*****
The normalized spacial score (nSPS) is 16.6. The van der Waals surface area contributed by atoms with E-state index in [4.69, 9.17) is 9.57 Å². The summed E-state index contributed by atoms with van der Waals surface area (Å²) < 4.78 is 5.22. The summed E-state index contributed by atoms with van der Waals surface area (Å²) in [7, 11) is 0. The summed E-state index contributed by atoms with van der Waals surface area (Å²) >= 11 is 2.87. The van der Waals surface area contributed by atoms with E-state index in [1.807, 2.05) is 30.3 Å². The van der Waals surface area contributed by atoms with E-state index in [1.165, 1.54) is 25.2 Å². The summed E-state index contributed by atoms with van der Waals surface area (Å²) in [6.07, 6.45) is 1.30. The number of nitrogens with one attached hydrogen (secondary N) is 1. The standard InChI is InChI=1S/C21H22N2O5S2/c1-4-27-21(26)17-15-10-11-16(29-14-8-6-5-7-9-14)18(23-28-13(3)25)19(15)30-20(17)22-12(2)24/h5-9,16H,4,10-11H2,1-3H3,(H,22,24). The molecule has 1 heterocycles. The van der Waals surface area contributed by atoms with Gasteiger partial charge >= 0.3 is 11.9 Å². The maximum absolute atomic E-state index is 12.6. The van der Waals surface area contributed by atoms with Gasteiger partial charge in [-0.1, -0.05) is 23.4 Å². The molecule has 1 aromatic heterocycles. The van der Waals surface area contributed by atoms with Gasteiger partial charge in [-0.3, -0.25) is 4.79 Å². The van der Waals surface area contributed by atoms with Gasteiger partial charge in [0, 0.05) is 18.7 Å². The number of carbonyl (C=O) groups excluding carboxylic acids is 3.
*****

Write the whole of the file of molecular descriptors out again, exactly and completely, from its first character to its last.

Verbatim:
The normalized spacial score (nSPS) is 16.6. The van der Waals surface area contributed by atoms with E-state index in [4.69, 9.17) is 9.57 Å². The summed E-state index contributed by atoms with van der Waals surface area (Å²) < 4.78 is 5.22. The summed E-state index contributed by atoms with van der Waals surface area (Å²) in [7, 11) is 0. The summed E-state index contributed by atoms with van der Waals surface area (Å²) >= 11 is 2.87. The van der Waals surface area contributed by atoms with E-state index in [1.807, 2.05) is 30.3 Å². The van der Waals surface area contributed by atoms with E-state index in [1.165, 1.54) is 25.2 Å². The summed E-state index contributed by atoms with van der Waals surface area (Å²) in [6.07, 6.45) is 1.30. The number of nitrogens with one attached hydrogen (secondary N) is 1. The standard InChI is InChI=1S/C21H22N2O5S2/c1-4-27-21(26)17-15-10-11-16(29-14-8-6-5-7-9-14)18(23-28-13(3)25)19(15)30-20(17)22-12(2)24/h5-9,16H,4,10-11H2,1-3H3,(H,22,24). The molecule has 1 heterocycles. The van der Waals surface area contributed by atoms with Gasteiger partial charge >= 0.3 is 11.9 Å². The maximum absolute atomic E-state index is 12.6. The van der Waals surface area contributed by atoms with Gasteiger partial charge in [-0.1, -0.05) is 23.4 Å². The molecule has 1 aromatic heterocycles. The van der Waals surface area contributed by atoms with Gasteiger partial charge in [-0.3, -0.25) is 4.79 Å². The van der Waals surface area contributed by atoms with Gasteiger partial charge in [0, 0.05) is 18.7 Å². The number of carbonyl (C=O) groups excluding carboxylic acids is 3.